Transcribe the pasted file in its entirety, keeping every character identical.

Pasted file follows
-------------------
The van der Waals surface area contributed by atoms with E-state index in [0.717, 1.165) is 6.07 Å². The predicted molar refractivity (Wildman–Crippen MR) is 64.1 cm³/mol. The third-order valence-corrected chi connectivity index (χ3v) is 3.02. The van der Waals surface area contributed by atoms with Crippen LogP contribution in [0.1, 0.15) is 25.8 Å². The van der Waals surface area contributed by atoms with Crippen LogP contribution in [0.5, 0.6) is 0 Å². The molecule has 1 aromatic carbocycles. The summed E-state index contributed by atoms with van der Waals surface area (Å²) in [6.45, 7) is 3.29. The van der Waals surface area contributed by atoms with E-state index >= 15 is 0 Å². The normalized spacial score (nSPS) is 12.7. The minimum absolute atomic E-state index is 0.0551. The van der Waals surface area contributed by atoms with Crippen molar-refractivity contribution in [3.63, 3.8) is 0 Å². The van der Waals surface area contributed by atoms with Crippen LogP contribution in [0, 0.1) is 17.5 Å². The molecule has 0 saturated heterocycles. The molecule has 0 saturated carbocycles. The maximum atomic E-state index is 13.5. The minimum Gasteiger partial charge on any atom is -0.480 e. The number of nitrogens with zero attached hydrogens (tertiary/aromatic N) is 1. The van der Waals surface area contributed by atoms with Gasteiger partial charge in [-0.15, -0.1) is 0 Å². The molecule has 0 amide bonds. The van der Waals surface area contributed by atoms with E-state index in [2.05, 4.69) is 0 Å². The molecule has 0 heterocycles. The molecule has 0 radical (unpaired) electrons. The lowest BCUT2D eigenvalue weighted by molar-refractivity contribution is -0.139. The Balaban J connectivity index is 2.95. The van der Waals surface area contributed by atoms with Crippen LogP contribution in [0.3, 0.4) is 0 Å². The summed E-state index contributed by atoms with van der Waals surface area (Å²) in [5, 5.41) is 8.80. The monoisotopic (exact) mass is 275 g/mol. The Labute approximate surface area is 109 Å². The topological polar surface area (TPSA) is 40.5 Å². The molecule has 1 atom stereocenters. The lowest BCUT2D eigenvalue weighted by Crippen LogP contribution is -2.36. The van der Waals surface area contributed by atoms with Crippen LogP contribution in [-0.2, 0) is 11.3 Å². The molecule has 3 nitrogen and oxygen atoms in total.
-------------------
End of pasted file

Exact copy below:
The van der Waals surface area contributed by atoms with E-state index in [0.717, 1.165) is 6.07 Å². The predicted molar refractivity (Wildman–Crippen MR) is 64.1 cm³/mol. The third-order valence-corrected chi connectivity index (χ3v) is 3.02. The van der Waals surface area contributed by atoms with Crippen LogP contribution in [0.1, 0.15) is 25.8 Å². The van der Waals surface area contributed by atoms with Crippen LogP contribution in [0.5, 0.6) is 0 Å². The molecule has 1 aromatic carbocycles. The summed E-state index contributed by atoms with van der Waals surface area (Å²) in [6.45, 7) is 3.29. The van der Waals surface area contributed by atoms with E-state index >= 15 is 0 Å². The normalized spacial score (nSPS) is 12.7. The minimum absolute atomic E-state index is 0.0551. The van der Waals surface area contributed by atoms with Crippen molar-refractivity contribution in [3.63, 3.8) is 0 Å². The van der Waals surface area contributed by atoms with Crippen LogP contribution in [0, 0.1) is 17.5 Å². The molecule has 0 saturated heterocycles. The molecule has 0 saturated carbocycles. The maximum atomic E-state index is 13.5. The minimum Gasteiger partial charge on any atom is -0.480 e. The number of nitrogens with zero attached hydrogens (tertiary/aromatic N) is 1. The van der Waals surface area contributed by atoms with Gasteiger partial charge in [-0.15, -0.1) is 0 Å². The molecule has 0 amide bonds. The van der Waals surface area contributed by atoms with E-state index in [2.05, 4.69) is 0 Å². The molecule has 0 heterocycles. The molecule has 0 radical (unpaired) electrons. The lowest BCUT2D eigenvalue weighted by molar-refractivity contribution is -0.139. The Balaban J connectivity index is 2.95. The van der Waals surface area contributed by atoms with Crippen LogP contribution in [0.3, 0.4) is 0 Å². The summed E-state index contributed by atoms with van der Waals surface area (Å²) in [5, 5.41) is 8.80. The monoisotopic (exact) mass is 275 g/mol. The Labute approximate surface area is 109 Å². The topological polar surface area (TPSA) is 40.5 Å². The molecule has 1 atom stereocenters. The lowest BCUT2D eigenvalue weighted by Crippen LogP contribution is -2.36. The van der Waals surface area contributed by atoms with Crippen LogP contribution in [-0.2, 0) is 11.3 Å². The molecule has 3 nitrogen and oxygen atoms in total.